Constructing a Unified Essay

Let's see how this patented system works with a different MCAT essay. Let's do our five minute process with a different prompt, and then discuss how to unify the essay. Okay, here we go . . .

It is a miracle if curiosity can survive a formal education.

Write a unified essay in which you perform the following tasks. Explain what you think the above statement means. Describe a specific situation in which formal education might promote intellectual curiosity. Discuss what educational institutions can do to promote the natural love of learning without sacrificing educational standards.

Take a deep breath and write down a few sentences for each task.


Education isn't filling a bucket but lighting a fire.

By too great a reliance on competition, testing, and rote learning educational institutions can thwart the natural love of learning.


Very few people ever learned long division because they enjoyed it, and few children would volunteer to practice spelling. Sometimes education means suffering years of work after which one can realize the understanding of the world and the capabilities education has given you.


Although elementary and secondary education in the United States do seem to be evolving in a direction which may hurt the natural desire to learn in children, with too much emphasis on testing and rote learning, there is no denying at the university level, our system combines the best of freedom of inquiry with the need for professional training.

For better or worse, that's what I could come up with in five minutes. I think I have something to work with.

Decide on which way you lean to unify the essay

Now that you have a few notes, look them over, and think about how you feel about the argument. It will nearly always be better for the overall unity of your essay if you consciously tilt the voice of the writing a little bit towards either the Thesis or Antithesis. With an MCAT prompt, there are always worthwhile arguments on both sides, so you must not lean so far that you set up the other as a 'Straw Man'. Creating a position that is artificially easy to refute, setting up a Straw Man is a logical fallacy that is one of the hallmarks of weak argument.

Leaning the essay a little bit one way or the other is how you generate dynamic critical energy, and give the essay a unified voice. Think about it. You are asked to describe a point of view. Next you are asked to take a critical perspective. Leaning a bit one way or the other signals to the reader that there is an author behind the essay with a point of view. Giving the essay a authorial voice is how you create a unified critical progression.

  • If you decide to lean towards the thesis, you voice the thesis with strong, declarative sentences, and then your discussion of the antithesis is modulated just a bit to give the reader a sense that you are taking an interlude to voice and address some worthy criticisms. Use a few rhetorical devices such as 'It could be argued with some validity that . . . ' or 'Many people strongly believe that . . .' to show that you are taking some time to address some criticisms which may be raised against the thesis. You make strong arguments, but just put a little bit of distance.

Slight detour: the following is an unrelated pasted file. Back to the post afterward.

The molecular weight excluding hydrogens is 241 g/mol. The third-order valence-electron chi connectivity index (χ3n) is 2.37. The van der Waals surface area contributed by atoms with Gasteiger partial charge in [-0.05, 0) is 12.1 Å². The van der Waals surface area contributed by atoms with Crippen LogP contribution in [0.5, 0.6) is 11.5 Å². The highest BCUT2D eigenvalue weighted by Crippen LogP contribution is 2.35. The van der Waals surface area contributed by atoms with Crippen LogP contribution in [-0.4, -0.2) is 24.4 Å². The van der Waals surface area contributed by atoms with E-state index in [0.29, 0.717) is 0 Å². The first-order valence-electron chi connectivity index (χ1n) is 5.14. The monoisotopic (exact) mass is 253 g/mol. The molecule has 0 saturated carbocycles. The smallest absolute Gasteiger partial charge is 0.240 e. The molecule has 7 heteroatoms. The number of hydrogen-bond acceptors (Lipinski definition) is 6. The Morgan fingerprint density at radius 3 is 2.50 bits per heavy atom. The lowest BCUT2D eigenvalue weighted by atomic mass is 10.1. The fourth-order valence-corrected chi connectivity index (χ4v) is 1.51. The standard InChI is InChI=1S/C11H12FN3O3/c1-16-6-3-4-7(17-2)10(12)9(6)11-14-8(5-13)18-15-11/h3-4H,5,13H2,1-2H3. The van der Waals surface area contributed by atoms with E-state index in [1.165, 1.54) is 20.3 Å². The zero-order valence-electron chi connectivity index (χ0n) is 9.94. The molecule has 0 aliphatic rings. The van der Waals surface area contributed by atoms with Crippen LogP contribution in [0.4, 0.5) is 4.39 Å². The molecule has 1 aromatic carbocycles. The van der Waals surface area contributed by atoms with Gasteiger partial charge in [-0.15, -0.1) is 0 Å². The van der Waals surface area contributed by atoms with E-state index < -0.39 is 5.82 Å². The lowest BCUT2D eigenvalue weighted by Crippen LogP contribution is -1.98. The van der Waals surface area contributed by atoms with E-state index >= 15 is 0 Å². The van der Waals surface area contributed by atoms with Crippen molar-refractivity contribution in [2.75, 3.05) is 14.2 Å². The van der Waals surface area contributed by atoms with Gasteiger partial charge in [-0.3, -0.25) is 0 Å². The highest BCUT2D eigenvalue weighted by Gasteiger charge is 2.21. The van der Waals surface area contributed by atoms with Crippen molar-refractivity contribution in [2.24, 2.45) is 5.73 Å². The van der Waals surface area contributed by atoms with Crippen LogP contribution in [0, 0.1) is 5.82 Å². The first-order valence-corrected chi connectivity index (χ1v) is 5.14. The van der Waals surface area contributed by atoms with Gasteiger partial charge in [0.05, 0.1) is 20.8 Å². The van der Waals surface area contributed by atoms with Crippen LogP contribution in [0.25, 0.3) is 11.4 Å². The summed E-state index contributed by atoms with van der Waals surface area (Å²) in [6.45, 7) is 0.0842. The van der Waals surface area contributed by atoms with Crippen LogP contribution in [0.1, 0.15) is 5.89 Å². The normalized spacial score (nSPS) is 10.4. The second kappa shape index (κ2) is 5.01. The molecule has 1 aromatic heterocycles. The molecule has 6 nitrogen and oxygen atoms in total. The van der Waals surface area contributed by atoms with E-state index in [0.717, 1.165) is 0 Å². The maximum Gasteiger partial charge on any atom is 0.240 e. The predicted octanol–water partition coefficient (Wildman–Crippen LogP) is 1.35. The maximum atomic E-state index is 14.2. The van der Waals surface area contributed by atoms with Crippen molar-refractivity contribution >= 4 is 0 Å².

• If you decide to lean towards the antithesis, you start out with a voice describing the thesis which is modulated to convey a sense of provisional understanding. You are questioning this interesting idea. Trying it out. Investigating it. Then, when you reach the second task, the voice of antithesis is stronger and more declarative.

  • But always, with the synthesis you give consideration to both sides. Keep your overall point of view, but show how reflection allows you to develop a new understanding and reconciliation of thesis and antithesis.

Writing the Essay

After the first five or six minutes, you now have a nice set of notes with a sentence or two for each of the three tasks. You have a sense of your overall point of view, your lean, and so you begin. The art of composition is balancing between the sense of overall form, which transcends the moment of writing and guides it, and the creativity of the moment itself. Too much structure, and the essay is stultified and dull, formulaic. Too much freedom, and the essay is a formless stream-of-consciousness. If you practice balance, you will become a good writer. A big part of balance is trusting yourself. Now that you have taken the time to structure the essay beforehand, trust yourself to be creative as you write.

Usually, at some stage in the composition, within a task, some break-point or transition will occur to you. If this happens, welcome it, because it will allow you to make at least one of the tasks two paragraphs. Think about the point of view of the graders. Three tasks. Three paragraphs. Over and Over. If you can use the paragraph unit to introduce a bit of depth and complexity within a task, it will be pleasing to the reader. I guarantee it. I suspect that the four paragraph essays score a point higher just by default.

Now you need to practice writing at least one of these every other module. If you do this, you will have a good mastery of this form going into the test.

Benefits beyond the MCAT

Learning to write a three to five paragraph critical argument built on thesis, antithesis, and synthesis, actually gives you something valuable for the rest of your life. Having mastered this simple form, you will always have this classic rhetorical figure in your medicine bag, the skill to write a short, persuasive critical argument. You will be able to conduct correspondence in business that respects other people's points of view while arguing persuasively for your own, and you will be able to participate more effectively in the politics of your community.